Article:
After three months of improvements in the U.S. housing market, new construction starts fell in April. A popular gauge of builder confidence, the Wells Fargo index, reported a decrease from 28 to 25. Any number lower than 50 is supposed to indicate a lack of confidence. It was improving, although numbers remained below 50 in March.
Good signs of recovery are low mortgage loan interest rates and population increases that should create a need for more new homes. The problem lies in the large number of foreclosed properties that are on the market. The progress may be stalled due to an expected influx of new foreclosures expected to occur.
Midwest builders had the worst decline with an index dropping 8 points in April. The Northeast region saw a 4 point increase. This was the best advance since May of 2010. The Southern states saw a decrease.
Another measure of economist’s confidence is the Bloomburg index. The group assessed the situation and came up with a record low of 8 in January of 2009. Single-family houses had dropped to 26 after a March number of 29. In addition, fewer potential buyers toured available properties in April.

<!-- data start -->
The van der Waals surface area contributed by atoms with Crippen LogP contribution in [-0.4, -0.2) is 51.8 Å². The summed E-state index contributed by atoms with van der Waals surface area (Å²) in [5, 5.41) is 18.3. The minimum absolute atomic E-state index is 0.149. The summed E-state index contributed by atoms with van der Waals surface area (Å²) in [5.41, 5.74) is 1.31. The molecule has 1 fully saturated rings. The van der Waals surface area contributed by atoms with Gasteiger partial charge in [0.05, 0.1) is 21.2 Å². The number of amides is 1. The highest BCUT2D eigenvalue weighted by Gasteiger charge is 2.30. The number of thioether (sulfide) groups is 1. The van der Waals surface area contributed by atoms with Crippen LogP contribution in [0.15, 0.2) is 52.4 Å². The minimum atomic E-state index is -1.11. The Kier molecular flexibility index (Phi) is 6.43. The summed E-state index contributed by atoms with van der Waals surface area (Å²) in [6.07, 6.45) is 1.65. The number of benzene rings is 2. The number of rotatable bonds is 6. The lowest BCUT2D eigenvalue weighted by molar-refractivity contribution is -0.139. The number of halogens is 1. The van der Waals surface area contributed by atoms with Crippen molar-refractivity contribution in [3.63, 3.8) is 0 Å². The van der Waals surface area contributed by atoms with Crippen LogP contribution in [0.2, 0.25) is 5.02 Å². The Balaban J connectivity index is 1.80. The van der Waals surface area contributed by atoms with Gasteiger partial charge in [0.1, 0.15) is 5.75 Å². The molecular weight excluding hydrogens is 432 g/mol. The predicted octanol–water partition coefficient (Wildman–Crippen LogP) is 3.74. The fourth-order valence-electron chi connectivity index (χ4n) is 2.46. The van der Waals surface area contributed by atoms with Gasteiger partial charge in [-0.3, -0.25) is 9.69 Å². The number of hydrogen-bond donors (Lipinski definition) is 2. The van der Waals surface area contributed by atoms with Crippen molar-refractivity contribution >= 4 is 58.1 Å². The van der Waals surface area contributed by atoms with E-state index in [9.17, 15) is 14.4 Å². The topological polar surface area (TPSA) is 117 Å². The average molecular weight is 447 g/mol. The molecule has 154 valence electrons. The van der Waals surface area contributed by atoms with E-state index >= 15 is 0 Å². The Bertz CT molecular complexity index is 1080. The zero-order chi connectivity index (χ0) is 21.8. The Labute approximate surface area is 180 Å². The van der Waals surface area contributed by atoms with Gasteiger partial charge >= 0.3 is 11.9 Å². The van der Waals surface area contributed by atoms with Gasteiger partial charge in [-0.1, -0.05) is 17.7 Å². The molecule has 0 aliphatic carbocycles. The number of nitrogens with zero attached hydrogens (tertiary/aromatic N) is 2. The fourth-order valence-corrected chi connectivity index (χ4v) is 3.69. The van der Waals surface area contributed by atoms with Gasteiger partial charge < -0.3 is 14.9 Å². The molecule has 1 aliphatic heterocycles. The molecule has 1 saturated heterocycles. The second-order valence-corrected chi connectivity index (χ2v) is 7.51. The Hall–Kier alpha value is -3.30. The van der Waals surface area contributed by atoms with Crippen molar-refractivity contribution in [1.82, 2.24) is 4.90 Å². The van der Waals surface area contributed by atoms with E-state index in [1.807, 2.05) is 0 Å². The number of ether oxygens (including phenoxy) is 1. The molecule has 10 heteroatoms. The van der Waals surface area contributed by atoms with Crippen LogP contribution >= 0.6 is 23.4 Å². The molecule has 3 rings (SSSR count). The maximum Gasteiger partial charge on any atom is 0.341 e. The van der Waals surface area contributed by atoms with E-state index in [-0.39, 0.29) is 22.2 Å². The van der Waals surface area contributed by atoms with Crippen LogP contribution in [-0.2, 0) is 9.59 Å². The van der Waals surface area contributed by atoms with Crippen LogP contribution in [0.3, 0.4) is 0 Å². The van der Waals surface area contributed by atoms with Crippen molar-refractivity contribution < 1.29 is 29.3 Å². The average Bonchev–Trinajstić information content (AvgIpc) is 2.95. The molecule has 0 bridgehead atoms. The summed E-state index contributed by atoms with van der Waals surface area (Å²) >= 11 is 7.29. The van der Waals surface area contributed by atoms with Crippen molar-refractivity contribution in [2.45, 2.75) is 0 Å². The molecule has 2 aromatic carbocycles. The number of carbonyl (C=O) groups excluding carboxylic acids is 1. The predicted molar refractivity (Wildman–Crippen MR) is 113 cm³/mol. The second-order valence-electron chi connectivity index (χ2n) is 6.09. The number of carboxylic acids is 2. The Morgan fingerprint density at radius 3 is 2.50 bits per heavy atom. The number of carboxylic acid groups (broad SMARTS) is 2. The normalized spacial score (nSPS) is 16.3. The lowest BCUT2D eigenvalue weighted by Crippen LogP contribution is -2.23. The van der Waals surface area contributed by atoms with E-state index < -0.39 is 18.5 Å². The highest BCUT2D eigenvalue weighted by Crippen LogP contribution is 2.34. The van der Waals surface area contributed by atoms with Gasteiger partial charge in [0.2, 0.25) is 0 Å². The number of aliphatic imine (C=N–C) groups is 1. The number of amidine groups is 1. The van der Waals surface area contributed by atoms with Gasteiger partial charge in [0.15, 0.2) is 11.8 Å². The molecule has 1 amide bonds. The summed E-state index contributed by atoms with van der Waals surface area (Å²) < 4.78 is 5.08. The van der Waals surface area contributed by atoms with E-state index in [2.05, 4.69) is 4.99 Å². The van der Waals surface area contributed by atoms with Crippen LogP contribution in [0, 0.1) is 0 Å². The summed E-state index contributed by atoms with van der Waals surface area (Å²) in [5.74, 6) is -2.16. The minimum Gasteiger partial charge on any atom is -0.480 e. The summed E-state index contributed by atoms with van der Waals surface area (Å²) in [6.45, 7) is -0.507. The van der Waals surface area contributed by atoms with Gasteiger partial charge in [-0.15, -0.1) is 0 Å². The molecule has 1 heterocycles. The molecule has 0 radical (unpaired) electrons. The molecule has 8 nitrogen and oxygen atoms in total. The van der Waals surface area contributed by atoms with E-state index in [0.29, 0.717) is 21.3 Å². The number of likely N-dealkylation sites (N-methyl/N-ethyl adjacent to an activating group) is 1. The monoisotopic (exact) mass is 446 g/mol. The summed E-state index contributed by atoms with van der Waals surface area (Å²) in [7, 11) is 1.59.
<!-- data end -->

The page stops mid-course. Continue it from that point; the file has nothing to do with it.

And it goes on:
One leader in the real estate industry claims the pause is due to the people who viewed homes in the first quarter, taking their time in making a decision to buy. There are other factors affecting the recovery. However, it is likely that if mortgage rates begin to increase decisions will be made faster.
Another factor is the difficulty in getting mortgage approval as compared to before the recession. The norm is great credit rating along with a 20 percent down payment. Not everyone can meet these exacting standards.
Another school of thought is that those who wait too long will miss out on the low mortgage rates and lowered asking prices in the current housing market. The only certainty is that right now those two favorable conditions are still firmly in effect. Some may take advantage while others cannot qualify for a mortgage. Still others may miss the boat of their own volition.